There are more than 20 hectares of agricultural lands in Al-Zaqoum. More than 16 hectares of threatened agricultural lands have been protected and an additional two hectares, where soil had been washed away in floods, have been restored through Yemen Food Security Response and Resilience Project (FSRRP). 

The project involved the construction of gabions spanning 800 meters to protect farms from torrential floods. These gabions, made up of carefully stacked stones wrapped in wires, ensure that water flows along agricultural lands – watering crops without damaging soil or plants. 

In Hodeidah Governorate, climate change has delivered a double blow to agriculture, with intense floods ravaging farmlands and scorching heatwaves decimating crops across Al-Sukhnah and Al-Mansouriyah districts. This devastating combination has further exacerbated the already dire food insecurity situation in the region. 

Sudden and significant climatic changes in Yemen are impeding food security efforts, largely due to flooding and torrential rains that have damaged so much land, as well as droughts-induced desertification. 

The Food Security Response and Resilience Project (FSRRP) collaborated with the Social Fund for Development (SFD) and the Public Works Project (PWP) to construct water reservoirs in the villages of Belila and Al-Misbar, Al-Sukhnah District, Hodeidah Governorate to facilitate complementary irrigation and to provide water to livestock, as well as irrigation spillways to regulate and improve rainwater irrigation, ultimately contributing to improved livelihoods and food security.  

Way forward to combat desertification in the Arab region 

Photo: UNDP Somalia

Desertification, land degradation and drought remain a significant threat to the Arab region. Many people across the region are affected disproportionately by these threats through decreased agricultural yields, increased water scarcity, emerging health issues, and biodiversity loss. The importance of water management in response to these issues is pivotal to building resilience.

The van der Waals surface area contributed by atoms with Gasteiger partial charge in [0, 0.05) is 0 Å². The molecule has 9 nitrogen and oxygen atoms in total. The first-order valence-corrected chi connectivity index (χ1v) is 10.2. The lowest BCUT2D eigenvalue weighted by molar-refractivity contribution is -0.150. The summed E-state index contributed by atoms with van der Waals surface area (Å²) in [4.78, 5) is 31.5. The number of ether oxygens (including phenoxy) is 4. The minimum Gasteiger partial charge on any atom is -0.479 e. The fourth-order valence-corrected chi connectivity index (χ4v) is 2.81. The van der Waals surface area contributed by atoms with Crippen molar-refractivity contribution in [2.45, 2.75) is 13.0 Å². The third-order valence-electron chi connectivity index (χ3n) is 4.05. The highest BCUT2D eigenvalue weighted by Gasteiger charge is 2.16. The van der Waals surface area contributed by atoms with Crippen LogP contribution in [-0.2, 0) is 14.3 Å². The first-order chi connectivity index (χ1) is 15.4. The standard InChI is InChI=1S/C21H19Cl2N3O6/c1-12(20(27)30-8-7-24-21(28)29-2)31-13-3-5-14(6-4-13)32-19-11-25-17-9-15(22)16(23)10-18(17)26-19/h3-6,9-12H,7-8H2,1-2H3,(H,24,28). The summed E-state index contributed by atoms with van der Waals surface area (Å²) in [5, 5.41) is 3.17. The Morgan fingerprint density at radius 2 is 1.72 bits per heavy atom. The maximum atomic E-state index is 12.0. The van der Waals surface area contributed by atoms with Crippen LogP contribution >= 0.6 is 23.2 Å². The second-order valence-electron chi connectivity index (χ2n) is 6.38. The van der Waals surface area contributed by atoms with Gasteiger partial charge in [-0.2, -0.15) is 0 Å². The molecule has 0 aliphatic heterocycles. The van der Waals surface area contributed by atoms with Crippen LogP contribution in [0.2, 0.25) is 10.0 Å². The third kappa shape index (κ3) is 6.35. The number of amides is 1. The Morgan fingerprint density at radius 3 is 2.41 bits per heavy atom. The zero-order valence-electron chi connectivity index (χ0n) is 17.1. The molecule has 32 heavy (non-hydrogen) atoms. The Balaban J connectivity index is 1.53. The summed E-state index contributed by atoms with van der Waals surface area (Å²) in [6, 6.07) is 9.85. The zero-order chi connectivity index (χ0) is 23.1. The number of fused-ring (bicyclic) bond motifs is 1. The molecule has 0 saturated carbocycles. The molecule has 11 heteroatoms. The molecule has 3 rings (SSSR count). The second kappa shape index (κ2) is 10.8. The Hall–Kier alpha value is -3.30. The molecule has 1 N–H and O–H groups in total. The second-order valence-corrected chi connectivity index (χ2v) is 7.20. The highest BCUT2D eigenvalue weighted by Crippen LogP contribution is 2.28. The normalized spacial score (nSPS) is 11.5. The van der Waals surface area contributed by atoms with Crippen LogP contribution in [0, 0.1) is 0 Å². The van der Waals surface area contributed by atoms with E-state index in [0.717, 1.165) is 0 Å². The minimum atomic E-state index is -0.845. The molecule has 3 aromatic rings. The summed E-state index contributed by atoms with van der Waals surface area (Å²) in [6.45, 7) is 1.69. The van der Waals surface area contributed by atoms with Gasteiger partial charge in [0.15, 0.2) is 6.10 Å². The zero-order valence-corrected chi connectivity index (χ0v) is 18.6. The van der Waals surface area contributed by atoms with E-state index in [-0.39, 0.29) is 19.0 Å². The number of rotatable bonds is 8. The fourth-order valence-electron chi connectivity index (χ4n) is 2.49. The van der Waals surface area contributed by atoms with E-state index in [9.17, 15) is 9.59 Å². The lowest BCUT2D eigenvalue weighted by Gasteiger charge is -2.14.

2024 marks the 30th anniversary of the UN Convention to Combat Desertification. The sixteenth session of the Conference of the Parties (COP 16) to the United Nations Convention to Combat Desertification (UNCCD) will be held in Riyadh, the capital of the Kingdom of Saudi Arabia, from 2 to 13 December 2024.  This will be the first time in the thirty-year history of the Convention, that the COP will be held in the region. 

The UNCCD and the Government of Saudi Arabia will co-organize COP 16 conference. It is a great opportunity to bring experts from all over the world to think about implementing strategies and plans and put them into concrete actions to protect our land.  

Hosting the conference in the Arab region will be a great step to accelerate action to address pressing issues that are threatening people’s lives on the planet.  

Importantly this year marks another milestone as Conference of Parties will be held for the two other Rio Conventions, the UN Convention on Biodiversity (CBD) will be held in Colombia in October, and the UN Framework Convention on Climate Change (UNFCCC) will be held in Azerbaijan in November.  The UNCCD COP is strategically placed in December and this presents key opportunities to ensure synergies between the three Conventions to address the areas of drought, land degradation and desertification and build resilience. 

Partnerships are becoming crucial nowadays. Through collaborative partnerships, we will continue working to face the most daunting challenges and pave the way for a prosperous future to build forward better for the next generation #GenerationRestoration